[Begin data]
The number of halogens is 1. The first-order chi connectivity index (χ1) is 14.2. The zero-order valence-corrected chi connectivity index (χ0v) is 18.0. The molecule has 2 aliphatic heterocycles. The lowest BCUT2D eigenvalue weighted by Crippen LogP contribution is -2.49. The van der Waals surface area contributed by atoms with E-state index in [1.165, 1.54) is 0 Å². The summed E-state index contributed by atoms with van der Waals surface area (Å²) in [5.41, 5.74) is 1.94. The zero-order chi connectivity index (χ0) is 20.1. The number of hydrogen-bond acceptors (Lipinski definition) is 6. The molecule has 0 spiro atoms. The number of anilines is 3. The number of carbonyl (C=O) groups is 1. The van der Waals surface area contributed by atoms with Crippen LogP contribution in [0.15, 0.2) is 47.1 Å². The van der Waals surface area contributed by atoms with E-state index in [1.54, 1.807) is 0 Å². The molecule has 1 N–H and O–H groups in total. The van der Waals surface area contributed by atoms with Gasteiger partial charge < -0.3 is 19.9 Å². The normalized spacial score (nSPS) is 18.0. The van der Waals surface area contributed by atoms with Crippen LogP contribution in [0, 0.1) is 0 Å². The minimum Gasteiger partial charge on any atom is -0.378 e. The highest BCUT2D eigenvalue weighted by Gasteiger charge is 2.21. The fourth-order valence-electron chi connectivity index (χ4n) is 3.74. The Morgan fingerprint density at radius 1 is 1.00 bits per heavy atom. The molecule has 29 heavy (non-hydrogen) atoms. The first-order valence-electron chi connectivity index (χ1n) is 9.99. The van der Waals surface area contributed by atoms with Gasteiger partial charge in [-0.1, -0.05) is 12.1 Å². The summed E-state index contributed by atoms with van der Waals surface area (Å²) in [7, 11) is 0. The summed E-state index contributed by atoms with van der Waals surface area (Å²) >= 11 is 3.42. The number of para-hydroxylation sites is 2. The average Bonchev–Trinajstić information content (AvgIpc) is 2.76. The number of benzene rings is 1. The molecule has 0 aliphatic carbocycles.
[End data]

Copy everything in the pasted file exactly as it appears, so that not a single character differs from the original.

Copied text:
The number of halogens is 1. The first-order chi connectivity index (χ1) is 14.2. The zero-order valence-corrected chi connectivity index (χ0v) is 18.0. The molecule has 2 aliphatic heterocycles. The lowest BCUT2D eigenvalue weighted by Crippen LogP contribution is -2.49. The van der Waals surface area contributed by atoms with E-state index in [1.165, 1.54) is 0 Å². The summed E-state index contributed by atoms with van der Waals surface area (Å²) in [5.41, 5.74) is 1.94. The zero-order chi connectivity index (χ0) is 20.1. The number of hydrogen-bond acceptors (Lipinski definition) is 6. The molecule has 0 spiro atoms. The number of anilines is 3. The number of carbonyl (C=O) groups is 1. The van der Waals surface area contributed by atoms with Crippen LogP contribution in [0.15, 0.2) is 47.1 Å². The van der Waals surface area contributed by atoms with E-state index in [1.54, 1.807) is 0 Å². The molecule has 1 N–H and O–H groups in total. The van der Waals surface area contributed by atoms with Gasteiger partial charge < -0.3 is 19.9 Å². The normalized spacial score (nSPS) is 18.0. The van der Waals surface area contributed by atoms with Crippen LogP contribution in [0, 0.1) is 0 Å². The minimum Gasteiger partial charge on any atom is -0.378 e. The highest BCUT2D eigenvalue weighted by Gasteiger charge is 2.21. The fourth-order valence-electron chi connectivity index (χ4n) is 3.74. The Morgan fingerprint density at radius 1 is 1.00 bits per heavy atom. The molecule has 29 heavy (non-hydrogen) atoms. The first-order valence-electron chi connectivity index (χ1n) is 9.99. The van der Waals surface area contributed by atoms with Gasteiger partial charge in [-0.1, -0.05) is 12.1 Å². The summed E-state index contributed by atoms with van der Waals surface area (Å²) in [7, 11) is 0. The summed E-state index contributed by atoms with van der Waals surface area (Å²) >= 11 is 3.42. The number of para-hydroxylation sites is 2. The average Bonchev–Trinajstić information content (AvgIpc) is 2.76. The number of benzene rings is 1. The molecule has 0 aliphatic carbocycles.